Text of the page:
Pkew Pkew Pkew "Open Bar (Rough Trade Publishing)"
Pkew Pkew Pkew is looking on the bright side.
As a band that lives and dies by touring, it’s been a while since they could say fuck it, we’re taking a year off to make something. That decision wasn’t entirely theirs, but 2020 handed them an opportunity. Open Bar doesn’t navigate any of the tired pandemic tropes. Instead, Pkew is celebrating the things that make their lives awesome, even if those things suck sometimes.
The band was forced to take a step back and use a slower approach. Mike Warne (guitars/vocals), Ryan McKinley (guitars/vocals), Emmett O’Reilly (bass/vocals) and David Laino (drums) bounced song ideas off Craig Finn of The Hold Steady, and went into the studio with Jon Drew, who produced their first album.
“Since we didn’t have a hard deadline to finish, we felt a lot more freedom to take our time and mess around in the studio. Jon is the kind of producer that is down to try anything, so we had lots of fun playing with trumpets, old moog synths, glockenspiels,” says Warne.
In a weird year, the familiar Pkew themes—navigating life’s small daily troubles with a sardonic grin and your friends by your side—are comforting, nostalgic.
The result is tight, rowdy modern punk with the heart and soul of classic rock. It’s cracking a beer in the park, plugging in the AUX cord on a summer road trip, cramming into a sweaty bar with your friends and a million strangers.
Pink Mountaintops "Peacock Pools"
Since their 2004 self-titled debut, Pink Mountaintops have supplied an outlet for the more arcane fascinations of Black Mountain frontman Stephen McBean. On Peacock Pools—Pink Mountaintops’ first new music in eight years—the British Columbia-born singer/songwriter/multi-instrumentalist shares 12 songs sparked from his magpie-like curiosity for a wild expanse of cultural artifacts: the sci-fi body horror of David Cronenberg, Disney Read-Along Records from the 1970s, early Pink Floyd and mid-career Gary Numan, John Carpenter movies, Ornette Coleman live videos, a 1991 essay on the cult of bodybuilding by postmodern feminist Camille Paglia. Featuring counterculture icons like Steven McDonald of Redd Kross and Dale Crover of Melvins, Peacock Pools alchemizes those obsessions into a body of work with its own enchanting power, the sonic equivalent of falling down a thousand rabbit holes at once and landing somewhere gloriously strange.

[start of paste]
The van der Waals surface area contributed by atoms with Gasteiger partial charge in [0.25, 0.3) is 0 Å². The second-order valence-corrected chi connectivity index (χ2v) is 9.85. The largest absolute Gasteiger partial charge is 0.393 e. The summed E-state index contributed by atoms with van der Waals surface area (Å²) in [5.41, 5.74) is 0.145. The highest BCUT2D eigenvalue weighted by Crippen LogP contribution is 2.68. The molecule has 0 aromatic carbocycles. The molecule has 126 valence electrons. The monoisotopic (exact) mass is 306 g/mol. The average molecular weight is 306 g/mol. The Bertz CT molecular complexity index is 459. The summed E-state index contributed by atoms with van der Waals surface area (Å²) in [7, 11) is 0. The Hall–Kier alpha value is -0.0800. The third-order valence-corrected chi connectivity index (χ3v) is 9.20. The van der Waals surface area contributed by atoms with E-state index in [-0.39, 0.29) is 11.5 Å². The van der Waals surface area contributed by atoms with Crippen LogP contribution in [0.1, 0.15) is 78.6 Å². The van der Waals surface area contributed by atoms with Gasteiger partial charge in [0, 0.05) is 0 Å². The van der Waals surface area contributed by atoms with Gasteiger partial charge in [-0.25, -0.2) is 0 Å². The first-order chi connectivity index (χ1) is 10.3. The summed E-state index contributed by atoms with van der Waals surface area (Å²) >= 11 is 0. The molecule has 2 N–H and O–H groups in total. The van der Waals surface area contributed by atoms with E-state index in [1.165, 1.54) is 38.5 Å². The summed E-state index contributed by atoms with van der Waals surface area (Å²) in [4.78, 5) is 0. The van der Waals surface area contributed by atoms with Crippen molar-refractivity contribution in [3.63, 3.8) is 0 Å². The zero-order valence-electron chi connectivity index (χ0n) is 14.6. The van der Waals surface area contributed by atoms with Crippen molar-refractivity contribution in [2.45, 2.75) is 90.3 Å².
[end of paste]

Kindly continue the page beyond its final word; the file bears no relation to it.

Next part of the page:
Terror "Pain Into Power"
For two decades Terror have been relentless. The band has achieved a kind of longevity that’s exceedingly rare, managing to stay both consistently active and consistently ferocious–a feet that’s taken them from their underground roots to being one of the most legendary groups in hardcore. Now on their eighth studio album, Pain Into Power, the band have bridged the gap between their past and present, with original guitarist Todd Jones returning to the fold to produce an extraordinarily visceral record that proves Terror’s future is looking as fast, heavy, and aggressive as ever.
Hayden Calnin "Something/Anything"
“‘(Something/Anyhting) is an EP that is bringing some never released tracks back to life. I chose to put all these songs together to show what can be lost musically and because they sat around the same key, so it flowed into what hopefully sounds like one big journey of a song,’ Says Calnin Hayden.
Hayden released his latest album, What It Means To Be Human, in the fall of 2021. The record showcases Calnin’s growth as an artist and finds him confidently embracing orchestral-infused, progressive, cinematic folk pop into his sound. Written, recorded, and produced almost entirely by Hayden, the record is meant to be a movie score for human existence, pushing the listener to explore their place in the world and who they want to be in it. It follows recent EPs and his 2016 debut double album, Cut Love Pt. 1 & 2.”
– Michael Major, Broadway World